When opportunity comes your way, it is always better if you are ready for it. Just ask Eduardo Lara who, in September 2008, was approached by the Colombian FA with a view to becoming national team coach on an interim basis. The optimism generated by the team's impressive start in the qualifying campaign for the 2010 FIFA World Cup South Africa™ had by then evaporated, and back-to-back defeats had cost the previous incumbent, Jorge Luis Pinto, his job. Nonetheless, El Profesor Lara accepted the challenge and, just one month and two games later, was officially named Cafetero coach.
His modest experience in club football, limited to steering Deportes Quindio into the country's top flight, is in stark contrast to his success with Colombia's youth teams. During a six-year spell at the helm, Lara led his sides to three FIFA World Cups, one at U-20 level (Netherlands 2005) and two at U-17 (Finland 2003 and Korea 2007). "Why did I accept the challenge in the first place? Very simply because I felt ready for it. And knowing that, I was unable to say no to my country," he tells FIFA.com. proudly.
On assuming control of the senior team, Lara inherited a squad with morale at rock bottom following a home reverse to Uruguay (1-0) and a crushing defeat in Chile (4-0). The team also had problems up front, having gone 270 minutes without a goal. However, there was to be no respite on his debut, a battling 1-0 defeat against group leaders Paraguay in Bogota, but then came a priceless draw with Brazil at the intimidating Maracana (0-0). "That was a tough assignment, especially given the team we were facing and the fact we'd lost at home earlier that week through a mistake of our own. All that only raised more doubts. However, once we ran out against Brazil we realised we were capable of getting a result. We had our chances and, although we couldn't convert them, on the whole I was satisfied with the performance and sufficiently encouraged to want to take the job on a permanent basis," he explains.
Goals in short supply
Colombia currently lie seventh in the ten-team group on 11 points, five adrift of Chile, who are occupying the fourth and final direct qualifying berth, but only two behind Uruguay, who hold down the fifth-place play-off spot. "Of course, I'd rather we were in the top four, but our reality is different. You always hope for better things from your national team. We all know we have quality players, but that in itself is not enough. We need to demonstrate that quality [on the pitch]," says the 49-year old native of Pradera.
With just eight goals conceded, Colombia have one of the best defensive records in the qualifiers, yet not even that can mask their attacking deficiencies. Though they have scored in their last two friendly outings (a 1-0 win against Nigeria and a 2-0 triumph against Haiti), they have now gone a worrying 532 minutes without a goal in the qualifying tournament. For Lara it is clear that the situation needs to be remedied, and fast: "When you don't score you make it very hard to pick up points, and we need to start accumulating them three at a time. People ask why the players can score for their clubs but not for their country, and it got me thinking. If a forward has three one-on-one situations and fails to take any of them, then there's a question mark over that individual. However, if we're not creating chances, then we cannot really judge these forwards. Right now we're working hard to ensure we do provide openings for the front men."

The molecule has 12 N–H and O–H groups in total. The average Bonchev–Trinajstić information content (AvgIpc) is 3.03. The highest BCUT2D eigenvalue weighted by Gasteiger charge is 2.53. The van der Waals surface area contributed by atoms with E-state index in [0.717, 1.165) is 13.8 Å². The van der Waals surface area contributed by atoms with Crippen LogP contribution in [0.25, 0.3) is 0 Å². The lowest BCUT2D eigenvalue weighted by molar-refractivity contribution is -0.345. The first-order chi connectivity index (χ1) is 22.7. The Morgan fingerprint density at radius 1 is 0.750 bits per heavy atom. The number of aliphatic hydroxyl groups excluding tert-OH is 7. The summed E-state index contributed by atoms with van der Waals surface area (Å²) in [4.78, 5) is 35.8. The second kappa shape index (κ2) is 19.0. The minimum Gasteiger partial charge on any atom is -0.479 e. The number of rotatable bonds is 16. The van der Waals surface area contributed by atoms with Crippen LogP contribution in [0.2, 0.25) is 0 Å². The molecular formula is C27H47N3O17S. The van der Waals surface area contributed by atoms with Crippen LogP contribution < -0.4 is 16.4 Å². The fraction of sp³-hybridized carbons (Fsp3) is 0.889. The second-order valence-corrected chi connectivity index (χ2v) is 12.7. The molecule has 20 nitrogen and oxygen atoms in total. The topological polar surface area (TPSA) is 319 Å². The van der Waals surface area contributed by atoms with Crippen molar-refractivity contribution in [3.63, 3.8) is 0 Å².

Mission South Africa
When asked to assess his next opponents, the Cafetero boss is generous in his praise. "Bolivia are on the up and also got a good result in Brazil. However with home advantage, we need to dictate proceedings. Venezuela, in contrast, is like a derby for us. I know [their coach] Cesar [Farias] well; he's an intelligent man when it comes to preparing his side for each game, and his boys are in just as much need of points as we are. If we could win there we'd be able to face our remaining away games with a newfound confidence."
Confidence will certainly be needed if they are to achieve their goal, with away fixtures still to be negotiated in Argentina, Uruguay and Paraguay. Asked about this directly, Lara says: "I'd like to qualify directly, but you have to be realistic. That would entail no more slip-ups, and that's very hard to do in a region as tough as South America. That said, we'll do our utmost to achieve that. In football, nothing is written in stone, although we shouldn't tell our fans that it will be easy and we'll definitely do it. No, we need to keep the talk to a minimum, work hard and then see what happens. The goal is to reach the World Cup finals and, like all of Colombia, I'm still dreaming of South Africa."